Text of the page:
How Contesting a Will Works
If you’re questioning the legitimacy of a will, you can contest it. However, before undergoing this legal process, there are some things you need to know.
For some background, wills are contested in Orphans’ Court, which is Maryland’s state probate court. When a will is being contested in court, the process is referred to as a caveat proceeding. The court must determine, based on the facts, whether the will in question is valid.
Who Has the Right to Contest a Will?
There are limitations on who has the grounds to contest a will. The requirement in Maryland is that the person contesting the will has to be “interested in the estate.” Interested parties fall into one of two categories:
- The party is a named beneficiary in the will.
- The party would have lawfully inherited from the decedent if there had been no will. This category can apply to spouses, children, and parents. It can also apply to creditors who have specific types of claims.
Though determining who can contest wills under Maryland state law is relatively straightforward, the legalities of the contestation process are complex and often requires the experience of an estate lawyer, especially if there are significant assets at stake.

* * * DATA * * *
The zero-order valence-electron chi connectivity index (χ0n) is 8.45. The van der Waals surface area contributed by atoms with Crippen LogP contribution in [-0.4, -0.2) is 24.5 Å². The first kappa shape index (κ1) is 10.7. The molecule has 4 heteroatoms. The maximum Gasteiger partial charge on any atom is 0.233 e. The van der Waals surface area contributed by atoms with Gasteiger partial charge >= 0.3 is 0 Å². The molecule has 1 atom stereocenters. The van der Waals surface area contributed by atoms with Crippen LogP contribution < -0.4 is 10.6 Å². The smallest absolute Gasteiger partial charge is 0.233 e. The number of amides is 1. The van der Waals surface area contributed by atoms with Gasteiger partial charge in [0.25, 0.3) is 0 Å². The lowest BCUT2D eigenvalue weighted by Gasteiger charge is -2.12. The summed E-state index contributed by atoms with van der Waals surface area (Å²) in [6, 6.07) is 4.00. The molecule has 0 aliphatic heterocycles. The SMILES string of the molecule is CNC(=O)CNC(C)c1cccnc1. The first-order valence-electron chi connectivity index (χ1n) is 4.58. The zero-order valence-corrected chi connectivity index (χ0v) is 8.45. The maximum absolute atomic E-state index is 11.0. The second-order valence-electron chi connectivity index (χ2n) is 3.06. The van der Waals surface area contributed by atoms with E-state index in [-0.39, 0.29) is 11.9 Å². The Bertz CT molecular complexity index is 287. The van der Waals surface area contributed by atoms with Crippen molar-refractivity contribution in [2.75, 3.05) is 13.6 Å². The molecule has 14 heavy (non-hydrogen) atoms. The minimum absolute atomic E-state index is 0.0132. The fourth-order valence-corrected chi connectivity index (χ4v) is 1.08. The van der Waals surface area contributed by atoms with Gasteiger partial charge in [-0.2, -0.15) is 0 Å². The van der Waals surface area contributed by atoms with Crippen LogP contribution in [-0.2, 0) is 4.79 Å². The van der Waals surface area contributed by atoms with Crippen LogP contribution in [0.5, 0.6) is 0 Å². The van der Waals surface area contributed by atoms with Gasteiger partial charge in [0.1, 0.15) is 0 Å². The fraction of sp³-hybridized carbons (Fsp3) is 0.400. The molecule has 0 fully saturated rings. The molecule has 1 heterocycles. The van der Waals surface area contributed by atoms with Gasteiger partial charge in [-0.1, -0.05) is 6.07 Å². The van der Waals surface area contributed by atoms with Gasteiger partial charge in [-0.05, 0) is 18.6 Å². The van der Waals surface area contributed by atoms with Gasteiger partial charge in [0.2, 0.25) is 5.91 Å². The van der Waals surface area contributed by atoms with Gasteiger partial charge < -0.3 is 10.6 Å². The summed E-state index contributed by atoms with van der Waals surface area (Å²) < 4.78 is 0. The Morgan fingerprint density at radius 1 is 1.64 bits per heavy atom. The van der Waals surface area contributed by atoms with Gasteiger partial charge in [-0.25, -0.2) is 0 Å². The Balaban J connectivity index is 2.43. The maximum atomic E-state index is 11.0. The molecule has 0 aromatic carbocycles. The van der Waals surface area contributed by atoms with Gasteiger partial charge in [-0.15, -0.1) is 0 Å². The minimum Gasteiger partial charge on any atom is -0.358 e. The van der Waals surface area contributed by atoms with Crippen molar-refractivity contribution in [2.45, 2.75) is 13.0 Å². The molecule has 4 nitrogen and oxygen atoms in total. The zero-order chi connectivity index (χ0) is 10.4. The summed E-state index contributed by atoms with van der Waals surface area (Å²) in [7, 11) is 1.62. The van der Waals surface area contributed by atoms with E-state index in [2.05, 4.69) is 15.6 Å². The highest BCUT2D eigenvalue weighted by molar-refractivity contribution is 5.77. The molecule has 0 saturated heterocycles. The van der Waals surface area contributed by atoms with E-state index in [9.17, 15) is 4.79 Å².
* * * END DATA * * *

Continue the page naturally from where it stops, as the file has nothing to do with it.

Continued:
Grounds to Contest a Will in Maryland
It can be disappointing to find out that a loved one didn’t bequeath everything you’d hoped for, and the devastation can multiply when combined with the grief of losing a loved one. Though being disappointed in the outcome of a will isn’t grounds to contest it, several other circumstances could lead to a contestable will:
- Fraud: If you believe that the will has been forged, you can contest it in court. An alternative scenario is that someone convinced the person to sign a will, thinking that they were signing another document.
- Undue influence: If someone has exerted pressure, force, or other types of manipulation to influence the contents of the will, it can be challenged.
- Legally invalid: For a will to be valid, it must fulfill many requirements. For example, it must be in writing and signed by the principal party (the testator) or a representative. The testator has to be of legal age and deemed competent when the will is signed. It also requires two witnesses.
If any single one of these conditions is not met, the will can be challenged for validity.
- Multiple versions: It’s not unusual for someone to change their will during their lifetime. If there’s a newer will that the court hasn’t seen, you can argue that the one in their possession is not valid.
Contact our Estate Planning Attorneys to Contest a Will
In Maryland, the statute of limitations for contesting a will is a mere six months. This means that from the day the estate’s personal representative is appointed, the clock starts ticking. If you wait too long, you’ll lose your ability to contest a will.
We also work with personal representatives who have been presented with challenges to wills and need to defend their legitimacy.
Contact the attorneys at Ralph W. Powers Jr., P.C. to discuss the next steps.